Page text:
This also sup­ports the tar­geted na­ture of the mea­sures, with money go­ing to the sec­tors hard­est hit, in­clud­ing the hospitalit­y in­dus­try and the hous­ing mar­ket. But this too in­volves a balanc­ing act. On the one hand, the over­all econ­omy will prob­a­bly be stronger the more that dev­as­tated ar­eas of eco­nomic ac­tiv­ity are pre­served.

On the other hand, the Gov­ern­ment shouldn’t be in the busi­ness of pick­ing win­ners – and that in­cludes pick­ing survivors. The forces un­leashed by this pan­demic will prob­a­bly have a last­ing ef­fect on the struc­ture of the econ­omy and it is im­por­tant for fu­ture pro­duc­tiv­ity and pros­per­ity that the new struc­ture, which can­not be ex­actly fore­seen by any­body, has a chance to un­fold of its own ac­cord. This ar­gues against try­ing to pre­serve in as­pic the eco­nomic struc­ture that ex­isted be­fore.

So what will the OBR say this week? Is the high debt ra­tio sus­tain­able? I am pretty sure that the an­swer it gives will amount to “yes … but”. Al­though much in­creased debt is un­wel­come, it is not, in it­self, disas­trous. Coun­tries have some­times op­er­ated suc­cess­fully with even higher debt – in­clud­ing our­selves for much of the last 200 years.

More­over, the cur­rent cost of fi­nanc­ing this debt is ex­tremely low. Ten-year gilt yields are only 0.16pc. Mean­while, on the debt that is bought by the Bank of Eng­land, the cost is even lower. It is Bank Rate, cur­rently 0.1pc, which is paid to the com­mer­cial banks on their de­posit hold­ings at the Bank that fi­nance its hold­ing of gilts, ac­cu­mu­lated through the pol­icy of quan­ti­ta­tive eas­ing (QE). And it is likely that mar­ket in­ter­est rates will stay pretty low for some con­sid­er­able pe­riod.

The “but” de­rives from the risk that things will not re­main this ac­com­mo­dat­ing – as they surely won’t for­ever. Sup­pose that mar­ket in­ter­est rates rise sig­nif­i­cantly. OK, the Gov­ern­ment could sim­ply opt to carry on sell­ing gilts to the Bank of Eng­land, pro­vided that the Bank agrees, which it is not bound to do. But even if it does, when it even­tu­ally raises Bank Rate, to nor­malise the econ­omy and head off in­fla­tion, this would in­crease the Gov­ern­ment’s fund­ing costs.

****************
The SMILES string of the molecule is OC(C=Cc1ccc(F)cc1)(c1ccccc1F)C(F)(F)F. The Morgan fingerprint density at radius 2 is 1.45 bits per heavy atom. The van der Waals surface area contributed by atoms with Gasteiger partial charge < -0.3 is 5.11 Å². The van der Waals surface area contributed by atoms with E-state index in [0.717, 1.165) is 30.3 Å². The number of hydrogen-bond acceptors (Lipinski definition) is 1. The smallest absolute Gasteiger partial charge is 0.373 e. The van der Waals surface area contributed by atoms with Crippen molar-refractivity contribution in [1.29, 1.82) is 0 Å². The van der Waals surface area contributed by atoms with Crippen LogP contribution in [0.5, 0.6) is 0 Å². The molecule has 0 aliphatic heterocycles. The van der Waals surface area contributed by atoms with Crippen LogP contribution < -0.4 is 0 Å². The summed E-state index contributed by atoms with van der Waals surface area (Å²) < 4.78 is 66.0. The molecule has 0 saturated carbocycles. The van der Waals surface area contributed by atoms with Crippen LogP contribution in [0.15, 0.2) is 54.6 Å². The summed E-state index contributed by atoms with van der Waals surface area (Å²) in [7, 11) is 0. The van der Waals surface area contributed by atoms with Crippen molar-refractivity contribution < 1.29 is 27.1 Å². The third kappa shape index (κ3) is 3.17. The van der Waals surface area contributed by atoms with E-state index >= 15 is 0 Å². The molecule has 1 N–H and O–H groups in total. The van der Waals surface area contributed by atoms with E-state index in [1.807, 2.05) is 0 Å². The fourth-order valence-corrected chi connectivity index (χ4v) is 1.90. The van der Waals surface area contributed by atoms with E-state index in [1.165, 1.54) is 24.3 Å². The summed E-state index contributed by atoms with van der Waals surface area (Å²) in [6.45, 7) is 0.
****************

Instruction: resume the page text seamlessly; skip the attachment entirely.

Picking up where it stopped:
And the sup­ply of bank re­serves, as well as broad money, would con­tinue to ex­pand rapidly, thereby in­creas­ing the in­fla­tion­ary dan­ger. The way to stop this would be for the Bank to sell gilts to the mar­ket, i.e. re­vers­ing QE. But this would drive up their yields, and thereby in­crease the Gov­ern­ment’s fund­ing costs. So, when the au­thor­i­ties wish to de­ploy poli­cies to stop in­fla­tion, the real cost of the cur­rent largesse will start to be­come clear. The chick­ens will then come home to roost.

It would be nice to be­lieve that some­how such nasty trade-offs can be avoided. They can be post­poned and they can be fi­nessed at the mar­gin through good pol­icy and care­ful man­age­ment. But in the end they will come back to bite us.

So I ex­pect the OBR to give an as­sess­ment to­mor­row that im­plic­itly lends sup­port to the Gov­ern­ment’s strat­egy but that also is­sues a warn­ing. In my view, it will be right on both counts.

Rishi Su­nak, the Chan­cel­lor, meets an em­ployee dur­ing a visit to the Worcester Bosch fac­tory in the West Mid­lands